Monogamy has captivated humans in many cultures for centuries, an idea reflected by the observation that this mating arrangement is frequently the subject matter in art, religion and literature. The general interest in monogamy, in part, may be driven by a belief that who we mate with defines who we are. ...
Monogamy has captivated humans in many cultures for centuries, an idea reflected by the observation that this mating arrangement is frequently the subject matter in art, religion and literature. The general interest in monogamy, in part, may be driven by a belief that who we mate with defines who we are. However the interest in monogamy extends way beyond human mating behavior. In fact, the scientific study of monogamy has brought together researchers from diverse backgrounds including anthropology, behavioral ecology, psychology, pediatrics, neurobiology, endocrinology, and molecular biology. Some of this breadth stems from the many behaviors that are considered to be essential in defining monogamy, including: social association, attachment formation, sexual and mating behaviors, and bi-parental care of offspring. Nevertheless, there is still much we do not understand about this mating system, and our concept of monogamy has undergone major changes in relatively recent times. For example, early investigations of monogamy assumed that animals with a high degree of spatio-temporal overlap also mated exclusively with each other. We now know that this assumption is usually untrue. This realization has led to divorcing what is known about the more obvious social living arrangements from the sexual behaviors in which monogamous animals engage. In other words, parsing the differences between social monogamy and genetic monogamy, or stated in anthropomorphic terms, parsing out ‘love’ and ‘lust’.
Despite the great advances that have been made toward providing a deeper and more nuanced understanding of the many forms and functions of monogamy, a synthesis of recent progress is long overdue. This Research Topic aims to bring together experts from a variety of disciplines, conceptual approaches, and taxonomic backgrounds to showcase the state of the current understanding and evolution of monogamy. This collection of articles will serve as a systematic and concerted effort toward answering pressing questions that will provide a present-day understanding of monogamy and its evolution. Specifically, this collection chronicles some of the advances made toward expanding the base knowledge of monogamy in the natural world, the integration of new techniques to deepen the understanding of monogamy, the interplay between theory and empirical research, the importance of phylogenetic, genetic and developmental forces on the expression of monogamy, and the modern perspectives that have emerged from these recent advances. The ultimate aim of this collection is to broaden the conceptual framework that has defined our notion of monogamy, an inherently interesting, and at times idiosyncratic, system of mating and social organization.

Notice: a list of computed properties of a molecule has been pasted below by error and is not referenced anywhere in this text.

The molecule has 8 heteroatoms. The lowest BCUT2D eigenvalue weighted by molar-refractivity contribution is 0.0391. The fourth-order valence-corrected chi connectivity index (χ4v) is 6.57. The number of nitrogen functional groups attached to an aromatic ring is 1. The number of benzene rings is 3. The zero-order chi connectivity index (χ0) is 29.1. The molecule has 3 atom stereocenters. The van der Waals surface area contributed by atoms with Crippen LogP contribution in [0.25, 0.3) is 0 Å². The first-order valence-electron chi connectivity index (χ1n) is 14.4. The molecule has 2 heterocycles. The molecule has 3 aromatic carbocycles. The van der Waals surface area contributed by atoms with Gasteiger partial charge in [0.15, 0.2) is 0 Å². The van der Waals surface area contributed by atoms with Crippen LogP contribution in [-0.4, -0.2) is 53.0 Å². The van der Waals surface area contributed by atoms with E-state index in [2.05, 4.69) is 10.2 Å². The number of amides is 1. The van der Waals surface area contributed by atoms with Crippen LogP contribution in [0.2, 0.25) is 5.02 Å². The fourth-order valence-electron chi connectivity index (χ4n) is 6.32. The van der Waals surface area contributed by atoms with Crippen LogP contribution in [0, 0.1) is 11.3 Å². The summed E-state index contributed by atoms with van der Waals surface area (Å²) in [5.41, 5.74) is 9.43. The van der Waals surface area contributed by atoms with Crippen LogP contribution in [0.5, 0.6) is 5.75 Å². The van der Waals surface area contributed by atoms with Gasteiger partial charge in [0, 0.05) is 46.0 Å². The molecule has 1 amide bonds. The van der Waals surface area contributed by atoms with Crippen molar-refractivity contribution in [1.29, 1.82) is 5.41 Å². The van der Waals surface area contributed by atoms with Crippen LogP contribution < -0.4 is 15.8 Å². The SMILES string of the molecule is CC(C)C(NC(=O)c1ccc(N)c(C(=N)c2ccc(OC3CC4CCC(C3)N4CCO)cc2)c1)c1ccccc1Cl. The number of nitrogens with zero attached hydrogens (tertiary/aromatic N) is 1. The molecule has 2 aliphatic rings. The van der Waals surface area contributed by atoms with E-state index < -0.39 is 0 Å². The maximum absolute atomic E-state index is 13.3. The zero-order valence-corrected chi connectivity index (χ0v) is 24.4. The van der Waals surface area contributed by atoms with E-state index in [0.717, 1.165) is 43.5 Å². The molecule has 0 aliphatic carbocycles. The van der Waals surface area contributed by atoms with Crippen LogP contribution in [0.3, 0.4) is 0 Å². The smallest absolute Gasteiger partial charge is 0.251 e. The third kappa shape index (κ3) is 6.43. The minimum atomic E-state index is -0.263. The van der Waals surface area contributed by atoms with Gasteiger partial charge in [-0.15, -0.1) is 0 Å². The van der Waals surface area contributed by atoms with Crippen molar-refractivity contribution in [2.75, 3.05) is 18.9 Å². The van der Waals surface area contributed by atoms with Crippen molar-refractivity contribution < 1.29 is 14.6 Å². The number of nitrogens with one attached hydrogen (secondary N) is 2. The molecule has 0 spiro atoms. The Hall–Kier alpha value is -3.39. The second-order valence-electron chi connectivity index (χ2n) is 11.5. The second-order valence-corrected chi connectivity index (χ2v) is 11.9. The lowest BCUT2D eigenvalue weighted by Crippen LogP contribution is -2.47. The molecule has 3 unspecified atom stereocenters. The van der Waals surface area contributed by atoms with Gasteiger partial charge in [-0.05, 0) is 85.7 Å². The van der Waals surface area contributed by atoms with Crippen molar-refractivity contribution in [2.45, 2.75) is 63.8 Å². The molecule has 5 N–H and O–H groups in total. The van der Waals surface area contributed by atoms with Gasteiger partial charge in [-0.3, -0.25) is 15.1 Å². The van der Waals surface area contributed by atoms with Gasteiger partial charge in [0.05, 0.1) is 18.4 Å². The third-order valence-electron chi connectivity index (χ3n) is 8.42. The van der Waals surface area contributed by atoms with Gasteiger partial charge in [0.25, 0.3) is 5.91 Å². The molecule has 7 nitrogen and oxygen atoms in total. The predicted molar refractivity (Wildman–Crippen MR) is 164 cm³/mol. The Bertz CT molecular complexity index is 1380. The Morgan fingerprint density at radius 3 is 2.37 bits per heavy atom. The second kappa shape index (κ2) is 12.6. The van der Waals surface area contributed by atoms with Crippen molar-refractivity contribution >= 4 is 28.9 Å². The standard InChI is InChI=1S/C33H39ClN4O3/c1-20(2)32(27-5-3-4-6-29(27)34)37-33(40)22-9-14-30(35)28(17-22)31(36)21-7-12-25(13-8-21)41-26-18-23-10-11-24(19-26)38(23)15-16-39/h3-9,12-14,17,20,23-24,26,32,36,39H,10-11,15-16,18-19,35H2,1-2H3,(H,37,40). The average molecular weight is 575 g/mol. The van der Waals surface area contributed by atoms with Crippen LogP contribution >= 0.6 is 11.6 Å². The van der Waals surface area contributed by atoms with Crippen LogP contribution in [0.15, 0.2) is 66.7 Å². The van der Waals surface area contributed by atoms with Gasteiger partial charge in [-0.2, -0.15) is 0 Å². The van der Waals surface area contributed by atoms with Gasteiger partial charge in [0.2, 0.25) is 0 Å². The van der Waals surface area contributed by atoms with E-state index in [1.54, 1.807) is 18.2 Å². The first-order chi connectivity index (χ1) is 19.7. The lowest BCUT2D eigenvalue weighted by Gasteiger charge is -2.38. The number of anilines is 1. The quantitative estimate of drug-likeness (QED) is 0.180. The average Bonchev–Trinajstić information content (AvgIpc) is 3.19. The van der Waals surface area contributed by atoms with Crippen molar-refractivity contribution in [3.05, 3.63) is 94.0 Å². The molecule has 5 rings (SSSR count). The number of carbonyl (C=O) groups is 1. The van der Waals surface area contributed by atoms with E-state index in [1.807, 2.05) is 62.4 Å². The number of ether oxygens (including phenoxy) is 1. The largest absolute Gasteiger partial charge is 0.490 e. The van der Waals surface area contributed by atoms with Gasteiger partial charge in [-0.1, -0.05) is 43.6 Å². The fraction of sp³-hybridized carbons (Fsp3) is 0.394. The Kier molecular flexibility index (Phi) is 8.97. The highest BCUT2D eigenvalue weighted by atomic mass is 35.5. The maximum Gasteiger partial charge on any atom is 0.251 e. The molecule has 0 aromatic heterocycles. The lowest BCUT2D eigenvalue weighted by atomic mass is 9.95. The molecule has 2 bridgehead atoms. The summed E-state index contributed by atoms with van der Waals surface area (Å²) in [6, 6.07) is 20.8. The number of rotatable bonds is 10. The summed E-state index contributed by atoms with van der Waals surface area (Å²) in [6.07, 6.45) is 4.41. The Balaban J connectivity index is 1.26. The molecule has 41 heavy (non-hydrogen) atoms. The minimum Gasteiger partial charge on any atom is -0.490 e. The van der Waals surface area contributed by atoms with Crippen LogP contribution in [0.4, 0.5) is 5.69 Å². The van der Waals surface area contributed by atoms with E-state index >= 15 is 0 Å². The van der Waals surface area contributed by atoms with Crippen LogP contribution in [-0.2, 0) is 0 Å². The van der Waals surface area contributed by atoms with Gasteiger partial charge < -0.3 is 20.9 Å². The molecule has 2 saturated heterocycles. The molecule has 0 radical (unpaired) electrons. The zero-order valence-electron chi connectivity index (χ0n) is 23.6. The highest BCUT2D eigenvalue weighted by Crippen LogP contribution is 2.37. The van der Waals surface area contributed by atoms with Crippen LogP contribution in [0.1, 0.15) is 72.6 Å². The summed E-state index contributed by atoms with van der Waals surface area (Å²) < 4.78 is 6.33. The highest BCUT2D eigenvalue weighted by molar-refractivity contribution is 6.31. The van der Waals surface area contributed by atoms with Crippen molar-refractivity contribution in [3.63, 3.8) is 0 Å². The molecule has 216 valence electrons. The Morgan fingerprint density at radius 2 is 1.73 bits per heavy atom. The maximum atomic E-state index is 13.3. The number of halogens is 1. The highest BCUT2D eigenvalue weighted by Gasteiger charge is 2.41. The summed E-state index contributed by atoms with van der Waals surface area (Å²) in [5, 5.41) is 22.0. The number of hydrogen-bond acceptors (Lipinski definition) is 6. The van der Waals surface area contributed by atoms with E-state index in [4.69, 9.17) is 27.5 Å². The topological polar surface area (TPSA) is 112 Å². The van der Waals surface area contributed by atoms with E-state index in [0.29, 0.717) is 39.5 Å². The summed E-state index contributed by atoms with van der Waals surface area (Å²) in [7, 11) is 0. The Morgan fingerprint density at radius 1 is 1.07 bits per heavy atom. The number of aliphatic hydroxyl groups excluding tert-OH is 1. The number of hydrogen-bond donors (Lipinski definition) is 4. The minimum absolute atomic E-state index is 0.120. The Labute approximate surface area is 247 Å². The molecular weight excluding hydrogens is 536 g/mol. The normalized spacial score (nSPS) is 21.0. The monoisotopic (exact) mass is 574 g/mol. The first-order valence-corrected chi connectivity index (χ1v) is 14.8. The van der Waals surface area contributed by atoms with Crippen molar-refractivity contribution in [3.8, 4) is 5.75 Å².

Photo credit: Dr. Aubrey Kelly
Social bonds or Pair-bonds and Attachment, Mating System, Proximate and Ultimate explanations, Biparental care, Mating exclusivity
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